Dutch scientists build nanoscale superconducting transistor
Scientists from the Kavli Institute of Nanoscience at Delft, The Netherlands and Philips Research have developed superconducting transistors based on semiconducting nanometer-scale indium arsenide wires, Philips said early this week (July 4).
The devices enable the fabrication of novel nanoscale superconducting electronic circuits and at the same time they provide opportunities for the study of fundamental quantum transport phenomena, Philips said. The team is due to present its results in the July 8 issue of the journal Science.
Philips did not disclose the temperature of operation in the statement issued Monday (July 4).
The scientists have shown that the combination of indium arsenide semiconductor nanometer-scale wires with aluminum-based superconducting contacts results in reproducible superconducting transistors.
Despite a large number of semiconductor material systems and devices it has always proved difficult to combine semiconductors with superconducting materials, mainly because of the extremely low temperatures required for superconductivity.
In the Kavli-Philips devices a supercurrent can flow through the nanowire from one superconducting contact to the other. This quantum effect can be described as the "leakage" of Cooper pairs (paired electrons responsible for superconductivity) from the superconducting contacts into the semiconductor nanowire. Moreover, this supercurrent can be controlled by a gate voltage making it a supercurrent transistor.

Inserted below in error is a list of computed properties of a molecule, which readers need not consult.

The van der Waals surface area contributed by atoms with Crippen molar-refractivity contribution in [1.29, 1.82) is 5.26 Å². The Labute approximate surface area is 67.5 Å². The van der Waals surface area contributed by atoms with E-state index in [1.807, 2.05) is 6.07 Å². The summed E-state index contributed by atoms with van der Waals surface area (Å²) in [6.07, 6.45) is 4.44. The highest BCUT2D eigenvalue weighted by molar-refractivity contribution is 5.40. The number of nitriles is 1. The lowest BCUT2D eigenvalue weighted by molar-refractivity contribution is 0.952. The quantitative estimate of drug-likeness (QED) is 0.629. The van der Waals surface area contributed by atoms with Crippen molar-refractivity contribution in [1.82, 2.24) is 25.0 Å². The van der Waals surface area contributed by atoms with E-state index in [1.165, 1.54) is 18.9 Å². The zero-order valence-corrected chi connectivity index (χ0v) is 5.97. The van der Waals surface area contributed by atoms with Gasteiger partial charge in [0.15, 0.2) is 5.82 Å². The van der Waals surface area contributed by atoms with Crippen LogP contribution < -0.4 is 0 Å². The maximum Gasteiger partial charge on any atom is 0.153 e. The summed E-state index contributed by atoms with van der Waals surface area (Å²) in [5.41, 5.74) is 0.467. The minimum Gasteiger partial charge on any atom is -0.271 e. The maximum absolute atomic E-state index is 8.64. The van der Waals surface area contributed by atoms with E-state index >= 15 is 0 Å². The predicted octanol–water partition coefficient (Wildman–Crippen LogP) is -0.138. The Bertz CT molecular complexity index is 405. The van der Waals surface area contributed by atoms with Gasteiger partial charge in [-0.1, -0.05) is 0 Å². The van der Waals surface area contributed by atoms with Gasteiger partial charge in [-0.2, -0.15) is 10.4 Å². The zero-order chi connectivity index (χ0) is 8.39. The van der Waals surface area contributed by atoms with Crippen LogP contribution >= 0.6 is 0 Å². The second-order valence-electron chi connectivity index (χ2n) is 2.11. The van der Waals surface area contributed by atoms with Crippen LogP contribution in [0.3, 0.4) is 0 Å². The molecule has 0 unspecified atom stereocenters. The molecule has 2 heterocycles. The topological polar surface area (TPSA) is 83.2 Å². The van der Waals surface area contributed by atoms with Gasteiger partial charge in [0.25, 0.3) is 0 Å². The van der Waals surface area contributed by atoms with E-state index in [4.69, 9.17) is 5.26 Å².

Philips and Kavli used a recently developed method to grow the indium arsenide nanowires. The nanowires grow from small gold particles by a vapor-liquid-solid process. The size of the nanoparticles ranges from 10 nanometers to 100 nanometers, which sets the diameter of the nanowires, Philips said. The length of the nanowires is proportional to the growth time and can easily reach tens of microns providing a convenient aspect ratio for post-growth device fabrication, Philips added.
The yield of the superconducting devices is sufficiently high to allow superconducting circuits to include multiple Kavli-Philips nanowire devices.
Philips suggested that two nanowire devices could be used to build an electrically tunable superconducting quantum interference device (SQUID). A second possibility would be the creation of a nanowire light-emitting diode, which could be made by alternating the semiconductor vapor between n- and p-doped material during growth, which could be used to transfer quantum information from electrons to photons.
- Peter Clarke
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